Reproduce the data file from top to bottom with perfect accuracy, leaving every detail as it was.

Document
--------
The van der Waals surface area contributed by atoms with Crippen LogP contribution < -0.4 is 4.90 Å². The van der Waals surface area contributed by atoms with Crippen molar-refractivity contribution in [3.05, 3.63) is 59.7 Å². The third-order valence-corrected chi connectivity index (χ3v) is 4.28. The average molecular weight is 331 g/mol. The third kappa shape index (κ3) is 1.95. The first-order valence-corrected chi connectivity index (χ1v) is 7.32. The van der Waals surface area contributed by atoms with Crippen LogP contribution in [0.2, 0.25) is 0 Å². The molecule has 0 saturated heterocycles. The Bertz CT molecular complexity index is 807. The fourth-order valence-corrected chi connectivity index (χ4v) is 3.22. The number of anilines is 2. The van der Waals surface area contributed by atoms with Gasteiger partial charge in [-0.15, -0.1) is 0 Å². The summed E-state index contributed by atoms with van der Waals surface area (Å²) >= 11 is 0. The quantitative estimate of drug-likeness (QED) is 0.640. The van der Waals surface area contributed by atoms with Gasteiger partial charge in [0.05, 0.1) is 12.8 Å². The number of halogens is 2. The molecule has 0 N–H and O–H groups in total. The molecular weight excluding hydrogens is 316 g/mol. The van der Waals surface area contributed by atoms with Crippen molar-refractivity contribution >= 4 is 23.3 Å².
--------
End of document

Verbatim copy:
The van der Waals surface area contributed by atoms with Crippen LogP contribution < -0.4 is 4.90 Å². The van der Waals surface area contributed by atoms with Crippen molar-refractivity contribution in [3.05, 3.63) is 59.7 Å². The third-order valence-corrected chi connectivity index (χ3v) is 4.28. The average molecular weight is 331 g/mol. The third kappa shape index (κ3) is 1.95. The first-order valence-corrected chi connectivity index (χ1v) is 7.32. The van der Waals surface area contributed by atoms with Crippen LogP contribution in [0.2, 0.25) is 0 Å². The molecule has 0 saturated heterocycles. The Bertz CT molecular complexity index is 807. The fourth-order valence-corrected chi connectivity index (χ4v) is 3.22. The number of anilines is 2. The van der Waals surface area contributed by atoms with Gasteiger partial charge in [-0.15, -0.1) is 0 Å². The summed E-state index contributed by atoms with van der Waals surface area (Å²) >= 11 is 0. The quantitative estimate of drug-likeness (QED) is 0.640. The van der Waals surface area contributed by atoms with Gasteiger partial charge in [0.05, 0.1) is 12.8 Å². The number of halogens is 2. The molecule has 0 N–H and O–H groups in total. The molecular weight excluding hydrogens is 316 g/mol. The van der Waals surface area contributed by atoms with Crippen molar-refractivity contribution >= 4 is 23.3 Å².